We favour assets with some of the highest spreads among their respective risk categories, including global high yield, US bank loans and parts of the structured finance universe (non-agency RMBS, and certain areas of CMBS and ABS). We also find value in convertible bonds, which we view as an opportunity to gain exposure to issuers with strong upside potential in high-growth areas of the market, notably biotechnology. We are not currently making a strong directional call on rates or curve shape, but we expect that US rates could stay low for some time.
Some asset managers have publicly said they are tilting their asset allocation towards those sectors that central banks will buy. Do you agree?
Not necessarily. We previously held allocations to sectors that we thought would recover quickly because of aggressive central bank purchases. However, the efficacy of these programmes has led spreads in many asset classes eligible for central bank purchases to compress rapidly – though some remain well wide of their historical averages. For example, IG credit curves have steepened, and we no longer find value at the front end of the credit curve, while longer-dated IG corporates offer low yields and long durations. In fact, we currently find that the most attractive risk-adjusted returns are in some of the asset classes not eligible for central bank purchases, such as bank loans, high-yield corporates (excepting certain fallen angels) and non-agency RMBS. However, we still hold agency MBS for their diversification benefits, and we continue to find value in short-dated amortising consumer ABS deals which are eligible for the TALF programme. Select EM central banks have embarked on quantitative easing, though the scale pales relative to developed markets and spreads generally remain wide to fair value, in our view. We are focusing our exposures on countries that are better able to cope with the economic and health care impact of COVID-19. We continue to find particular value in EM corporates, where extreme dislocations persist.
In the current climate, how much value do you expect to add through sector selection and how much through security selection within sectors? Has this changed over the past year?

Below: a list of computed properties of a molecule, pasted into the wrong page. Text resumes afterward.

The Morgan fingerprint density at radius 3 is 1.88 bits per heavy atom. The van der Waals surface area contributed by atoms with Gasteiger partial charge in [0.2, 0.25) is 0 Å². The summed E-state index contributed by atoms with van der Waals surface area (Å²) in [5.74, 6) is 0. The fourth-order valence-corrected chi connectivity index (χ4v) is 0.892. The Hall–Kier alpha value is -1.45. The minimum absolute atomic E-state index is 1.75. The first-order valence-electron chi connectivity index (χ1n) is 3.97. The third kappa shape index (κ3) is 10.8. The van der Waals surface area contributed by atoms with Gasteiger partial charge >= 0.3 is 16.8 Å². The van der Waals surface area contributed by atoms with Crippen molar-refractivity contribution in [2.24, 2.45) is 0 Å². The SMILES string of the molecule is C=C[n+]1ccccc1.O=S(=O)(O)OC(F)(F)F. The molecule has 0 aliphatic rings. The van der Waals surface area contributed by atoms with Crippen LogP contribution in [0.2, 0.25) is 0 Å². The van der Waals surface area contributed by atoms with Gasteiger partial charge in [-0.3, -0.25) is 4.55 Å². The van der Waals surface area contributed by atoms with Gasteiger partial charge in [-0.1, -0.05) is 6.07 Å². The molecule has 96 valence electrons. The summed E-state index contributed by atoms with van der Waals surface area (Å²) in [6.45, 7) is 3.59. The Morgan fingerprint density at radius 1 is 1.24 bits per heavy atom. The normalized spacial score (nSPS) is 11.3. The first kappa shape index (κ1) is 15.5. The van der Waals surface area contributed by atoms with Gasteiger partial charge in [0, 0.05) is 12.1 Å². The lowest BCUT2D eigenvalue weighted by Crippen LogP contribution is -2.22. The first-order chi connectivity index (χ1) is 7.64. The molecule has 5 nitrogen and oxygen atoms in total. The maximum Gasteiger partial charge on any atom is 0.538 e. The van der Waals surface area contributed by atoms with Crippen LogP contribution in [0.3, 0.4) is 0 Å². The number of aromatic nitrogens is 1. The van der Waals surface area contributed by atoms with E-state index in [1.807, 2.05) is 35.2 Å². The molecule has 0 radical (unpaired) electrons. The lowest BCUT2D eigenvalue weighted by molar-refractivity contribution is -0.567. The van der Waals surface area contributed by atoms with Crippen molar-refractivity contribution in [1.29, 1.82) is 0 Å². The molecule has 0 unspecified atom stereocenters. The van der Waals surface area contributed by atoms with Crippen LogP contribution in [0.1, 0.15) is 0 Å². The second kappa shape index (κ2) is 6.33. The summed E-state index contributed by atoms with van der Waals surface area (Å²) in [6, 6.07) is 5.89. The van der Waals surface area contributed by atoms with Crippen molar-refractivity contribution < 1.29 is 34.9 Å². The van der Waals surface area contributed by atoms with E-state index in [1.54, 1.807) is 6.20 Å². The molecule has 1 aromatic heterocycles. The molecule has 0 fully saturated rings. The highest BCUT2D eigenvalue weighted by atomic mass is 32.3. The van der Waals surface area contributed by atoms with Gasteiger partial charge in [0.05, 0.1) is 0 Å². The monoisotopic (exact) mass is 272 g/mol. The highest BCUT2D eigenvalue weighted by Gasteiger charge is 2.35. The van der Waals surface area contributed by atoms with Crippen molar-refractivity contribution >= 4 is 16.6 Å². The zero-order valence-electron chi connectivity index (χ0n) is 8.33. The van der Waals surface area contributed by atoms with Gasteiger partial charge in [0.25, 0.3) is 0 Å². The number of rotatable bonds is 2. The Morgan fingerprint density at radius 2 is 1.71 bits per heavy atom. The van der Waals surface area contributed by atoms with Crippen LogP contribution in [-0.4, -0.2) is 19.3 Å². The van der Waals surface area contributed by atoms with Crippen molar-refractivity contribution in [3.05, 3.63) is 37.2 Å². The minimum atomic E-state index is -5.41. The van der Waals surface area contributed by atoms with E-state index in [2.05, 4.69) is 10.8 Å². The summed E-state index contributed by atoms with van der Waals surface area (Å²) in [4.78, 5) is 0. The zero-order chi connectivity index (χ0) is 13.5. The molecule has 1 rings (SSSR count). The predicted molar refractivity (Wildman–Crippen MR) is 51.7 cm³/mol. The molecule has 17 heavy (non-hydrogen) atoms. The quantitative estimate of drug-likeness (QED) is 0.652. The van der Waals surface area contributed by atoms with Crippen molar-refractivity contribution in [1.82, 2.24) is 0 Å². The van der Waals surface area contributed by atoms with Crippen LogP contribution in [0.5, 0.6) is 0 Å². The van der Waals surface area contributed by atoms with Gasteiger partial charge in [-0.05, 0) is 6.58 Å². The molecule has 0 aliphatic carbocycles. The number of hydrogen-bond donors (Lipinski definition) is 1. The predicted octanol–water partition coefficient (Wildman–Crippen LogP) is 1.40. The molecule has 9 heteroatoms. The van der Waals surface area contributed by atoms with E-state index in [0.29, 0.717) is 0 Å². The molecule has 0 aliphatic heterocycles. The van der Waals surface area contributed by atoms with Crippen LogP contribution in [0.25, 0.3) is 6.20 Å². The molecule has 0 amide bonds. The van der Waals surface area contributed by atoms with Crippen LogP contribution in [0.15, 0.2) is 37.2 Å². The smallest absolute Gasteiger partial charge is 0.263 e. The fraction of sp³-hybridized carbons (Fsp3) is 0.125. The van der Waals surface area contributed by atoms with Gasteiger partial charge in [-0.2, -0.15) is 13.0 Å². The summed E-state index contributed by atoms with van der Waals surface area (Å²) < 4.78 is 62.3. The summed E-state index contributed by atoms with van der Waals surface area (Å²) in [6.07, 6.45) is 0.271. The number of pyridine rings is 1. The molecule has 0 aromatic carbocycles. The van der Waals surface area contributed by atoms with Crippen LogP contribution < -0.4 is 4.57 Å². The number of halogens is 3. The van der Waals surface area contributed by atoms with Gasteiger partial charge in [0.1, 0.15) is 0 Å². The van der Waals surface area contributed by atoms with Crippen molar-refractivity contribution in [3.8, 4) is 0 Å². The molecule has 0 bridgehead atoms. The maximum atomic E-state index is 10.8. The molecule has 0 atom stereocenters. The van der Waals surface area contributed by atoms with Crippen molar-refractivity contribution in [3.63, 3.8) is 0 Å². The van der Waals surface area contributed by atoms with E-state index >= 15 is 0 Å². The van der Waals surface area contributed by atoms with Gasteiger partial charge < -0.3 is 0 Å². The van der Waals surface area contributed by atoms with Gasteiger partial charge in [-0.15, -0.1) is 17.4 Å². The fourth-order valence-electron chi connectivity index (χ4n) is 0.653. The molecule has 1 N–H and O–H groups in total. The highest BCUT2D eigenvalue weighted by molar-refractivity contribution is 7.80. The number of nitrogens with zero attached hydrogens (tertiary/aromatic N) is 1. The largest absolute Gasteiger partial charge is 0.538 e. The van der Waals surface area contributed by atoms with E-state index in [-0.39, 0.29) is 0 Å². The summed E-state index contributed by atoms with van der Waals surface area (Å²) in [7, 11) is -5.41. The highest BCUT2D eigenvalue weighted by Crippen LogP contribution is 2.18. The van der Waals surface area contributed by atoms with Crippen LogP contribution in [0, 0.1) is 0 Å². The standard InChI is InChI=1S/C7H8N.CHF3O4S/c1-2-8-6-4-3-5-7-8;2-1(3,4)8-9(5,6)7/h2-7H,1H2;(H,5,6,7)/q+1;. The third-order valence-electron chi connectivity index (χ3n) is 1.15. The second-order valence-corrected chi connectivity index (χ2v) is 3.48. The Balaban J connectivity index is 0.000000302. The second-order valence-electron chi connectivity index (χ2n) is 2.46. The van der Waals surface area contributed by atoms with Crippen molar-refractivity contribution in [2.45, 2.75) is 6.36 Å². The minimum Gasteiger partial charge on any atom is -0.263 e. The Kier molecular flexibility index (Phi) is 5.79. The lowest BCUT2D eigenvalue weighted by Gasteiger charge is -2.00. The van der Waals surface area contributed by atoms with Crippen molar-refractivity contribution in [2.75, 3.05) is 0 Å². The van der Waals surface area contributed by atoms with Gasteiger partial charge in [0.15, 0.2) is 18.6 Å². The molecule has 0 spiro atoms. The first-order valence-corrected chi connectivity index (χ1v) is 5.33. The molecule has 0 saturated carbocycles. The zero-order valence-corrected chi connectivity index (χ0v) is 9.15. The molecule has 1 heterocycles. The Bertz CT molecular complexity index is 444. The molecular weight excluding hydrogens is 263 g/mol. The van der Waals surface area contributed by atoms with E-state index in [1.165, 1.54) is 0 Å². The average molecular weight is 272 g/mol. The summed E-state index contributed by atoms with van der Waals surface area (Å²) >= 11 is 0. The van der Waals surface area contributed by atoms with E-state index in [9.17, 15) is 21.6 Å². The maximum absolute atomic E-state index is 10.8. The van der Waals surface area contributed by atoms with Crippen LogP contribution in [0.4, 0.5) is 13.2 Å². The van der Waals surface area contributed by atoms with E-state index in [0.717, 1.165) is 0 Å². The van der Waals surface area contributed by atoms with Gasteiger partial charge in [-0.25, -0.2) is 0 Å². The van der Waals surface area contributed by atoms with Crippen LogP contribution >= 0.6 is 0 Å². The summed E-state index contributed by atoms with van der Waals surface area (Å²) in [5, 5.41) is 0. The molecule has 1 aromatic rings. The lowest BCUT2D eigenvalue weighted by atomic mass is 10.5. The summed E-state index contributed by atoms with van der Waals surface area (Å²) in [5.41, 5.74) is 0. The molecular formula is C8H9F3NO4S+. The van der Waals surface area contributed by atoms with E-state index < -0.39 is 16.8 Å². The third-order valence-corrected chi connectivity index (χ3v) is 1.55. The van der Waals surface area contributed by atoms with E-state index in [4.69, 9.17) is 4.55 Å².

In this environment, we are continuing to find opportunities to position around both sector- and security-level dislocations. We have witnessed high degrees of dispersion across sectors in the current climate of global recession and elevated volatility. This creates opportunities to actively rotate in and out of sectors, and potentially exploit market dislocations. The spread environment, along with signals from our mosaic of cycle indicators, led us to increase our credit beta during March and adjust our sector exposures based on relative value. Our sector specialists have made security selection decisions by looking for businesses which they believe are fundamentally healthy over the long term and have ample liquidity in the near term. We believe that a broad, specialist-driven fundamental research platform can consistently identify underappreciated investment opportunities arising from these inefficiencies, which are rife in the current climate.
Are you holding some cash either for “dry powder” to take advantage of any further sell-offs, or to make it easier to pay any redemptions?
Yes. We remain enthusiastic about adding credit risk, as valuations have not fully recovered despite the extraordinary monetary and fiscal stimulus measures, and given greater visibility into the likely trajectory of COVID-19 in developed markets. We have also been raising cash by allowing positions in cash equivalents and short duration instruments to roll off. This barbelled approach to adding risk while also improving liquidity stems from our recognition that the current environment is both volatile and full of opportunities.